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09 December 2021

BDB: Data economy – we need a new cross-sector data framework

The availability of big data is also indispensable for the use of artificial intelligence and machine learning – both future technologies of critical importance and both technologies where the US and China have a clear head start in development and deployment.

Nothing works without data: they are at the heart of value creation in a digital economy and now more than ever a strategic production and competitive factor that is decisive to a company’s economic success. The availability of big data is also indispensable for the use of artificial intelligence and machine learning – both future technologies of critical importance and both technologies where the US and China have a clear head start in development and deployment. Access to data and the ability to reuse them are therefore rightly seen as key prerequisites for the technology leadership of tomorrow and for a competitive EU data economy that will strengthen Europe’s digital sovereignty and benefit both consumers and businesses throughout Europe.

When it comes to data-driven innovation, it is becoming increasingly important for companies not only to use data they have generated themselves or to exchange data within a certain industry but also to better understand and satisfy customer needs with the help of data from very different areas of application. For many reasons, however, this still poses practical difficulties for banks and other businesses. These reasons include a lack of access to data outside a firm’s own business or lack of knowledge thereof, heterogeneous data formats, non-existent technical interfaces and uncertainty about the legal framework governing the use of data, especially with regard to personal data. All of this means companies have to expend huge resources before seeing or realising a commercial benefit, which is why they often do not even attempt to generate new added value for customers by consolidating data from diverse sources. On top of that, many companies ask themselves whether they themselves would benefit at all from a data economy or whether they might ultimately suffer competitive disadvantages from giving up their data and while others capitalised on greater data mobility.

What can be concluded from these observations? The framework governing a data economy must be created in such a way that it gives all market participants equal opportunities. It should not further market asymmetries but instead help to eliminate existing imbalances. It should enable as many companies as possible to exploit the enormous potential of big data analytics and artificial intelligence. This will require an appropriate legal framework that promotes data sharing under fair conditions for all market participants. The goal should equally be to preserve trade secrets and the protection of personal data, thus strengthening data sovereignty.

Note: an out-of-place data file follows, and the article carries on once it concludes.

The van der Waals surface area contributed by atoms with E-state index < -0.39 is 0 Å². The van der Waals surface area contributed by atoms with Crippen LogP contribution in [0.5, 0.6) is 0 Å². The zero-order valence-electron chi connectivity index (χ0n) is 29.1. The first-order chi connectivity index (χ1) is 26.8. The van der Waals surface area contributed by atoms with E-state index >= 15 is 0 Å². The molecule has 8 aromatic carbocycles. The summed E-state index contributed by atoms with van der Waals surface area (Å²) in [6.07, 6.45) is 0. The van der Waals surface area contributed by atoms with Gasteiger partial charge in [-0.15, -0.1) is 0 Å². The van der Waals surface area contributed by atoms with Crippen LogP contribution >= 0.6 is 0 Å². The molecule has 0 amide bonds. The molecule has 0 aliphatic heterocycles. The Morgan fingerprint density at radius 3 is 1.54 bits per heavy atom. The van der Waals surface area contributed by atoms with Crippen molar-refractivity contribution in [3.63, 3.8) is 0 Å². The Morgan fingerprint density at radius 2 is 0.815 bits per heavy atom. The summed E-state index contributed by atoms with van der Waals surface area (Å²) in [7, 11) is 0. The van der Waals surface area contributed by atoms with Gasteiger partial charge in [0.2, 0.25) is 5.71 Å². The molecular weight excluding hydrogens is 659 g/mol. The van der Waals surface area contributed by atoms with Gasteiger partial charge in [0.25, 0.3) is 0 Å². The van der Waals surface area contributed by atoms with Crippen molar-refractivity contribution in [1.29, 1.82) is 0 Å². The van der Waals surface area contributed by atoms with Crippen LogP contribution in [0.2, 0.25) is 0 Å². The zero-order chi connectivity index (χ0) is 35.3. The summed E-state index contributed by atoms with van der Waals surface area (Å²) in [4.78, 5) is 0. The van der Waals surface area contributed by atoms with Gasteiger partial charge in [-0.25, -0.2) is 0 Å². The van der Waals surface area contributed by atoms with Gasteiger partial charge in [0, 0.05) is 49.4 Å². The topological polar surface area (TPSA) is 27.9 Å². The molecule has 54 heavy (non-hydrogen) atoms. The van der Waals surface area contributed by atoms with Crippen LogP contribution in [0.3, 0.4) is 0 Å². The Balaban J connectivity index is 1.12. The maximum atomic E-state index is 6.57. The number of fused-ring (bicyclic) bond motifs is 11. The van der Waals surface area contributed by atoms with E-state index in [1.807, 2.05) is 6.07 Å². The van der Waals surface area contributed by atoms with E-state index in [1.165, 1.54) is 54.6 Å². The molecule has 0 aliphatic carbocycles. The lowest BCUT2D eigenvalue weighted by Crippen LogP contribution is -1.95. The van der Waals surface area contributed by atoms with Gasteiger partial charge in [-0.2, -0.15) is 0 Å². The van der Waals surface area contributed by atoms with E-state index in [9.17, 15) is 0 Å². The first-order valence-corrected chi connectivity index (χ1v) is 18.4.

The Association of German Banks believes the first step should be to create a European legal framework that enables data to be shared across different businesses and industries while taking a differentiated approach.

1. A cross-sector (B2B) data sharing framework should be established for personal and non-personal data. Businesses in all industries should be required to share the data provided to them by a natural or legal person via standardised mechanisms in real time if the person so requests. To safeguard a level playing field and preserve proprietary rights, care should be taken to ensure that this obligation applies only to data provided by the data subject and not to derived or refined data processed by the company. The latter category should be reserved for disclosure on a separate contractual basis. Further conditions will also need to be set with respect to aspects such as security and liability.

2. Existing technical and legal barriers to the exchange of non-personal data (= anonymised data, non-confidential business data) should be removed. This should be achieved, among other things, by creating greater legal clarity in areas such as anonymisation and, where necessary, easing data protection rules. Data cooperation in the form of data pooling, for example, is a major success factor for gaining new insights from the analysis of a wide range of data and for tapping the potential of artificial intelligence and machine learning for research and business in Europe. Ultimately, this also benefits consumers and society as a whole. Where corporate data are involved, it will continue to be the company in its capacity as the owner of a trade secret that decides whether or not to permit access to its data.

3. National and European open data strategies should rigorously promote access to public data. To this end, electronic access options should be established, interfaces with public data sources standardised and access points in the public sector consolidated to reduce transaction costs and make the data available for the broadest possible use. In some areas, the public sector could also take on the role of a central data intermediary by establishing a data exchange platform, especially in spheres where it operates corresponding central infrastructures to perform its public responsibilities.

To stimulate a European data economy, there is not least a need for appropriate collaboration platforms or forums that encourage dialogue between different sectors and stakeholders, promote the establishment of cross-sector data ecosystems and provide valuable impetus for the further development of a legal and institutional framework. The European Gaia-X[1] data and infrastructure platform is a promising example. This and similar initiatives should continue to be supported by policymakers and the public sector.


© BDB - Bundesverband Deutscher Banken

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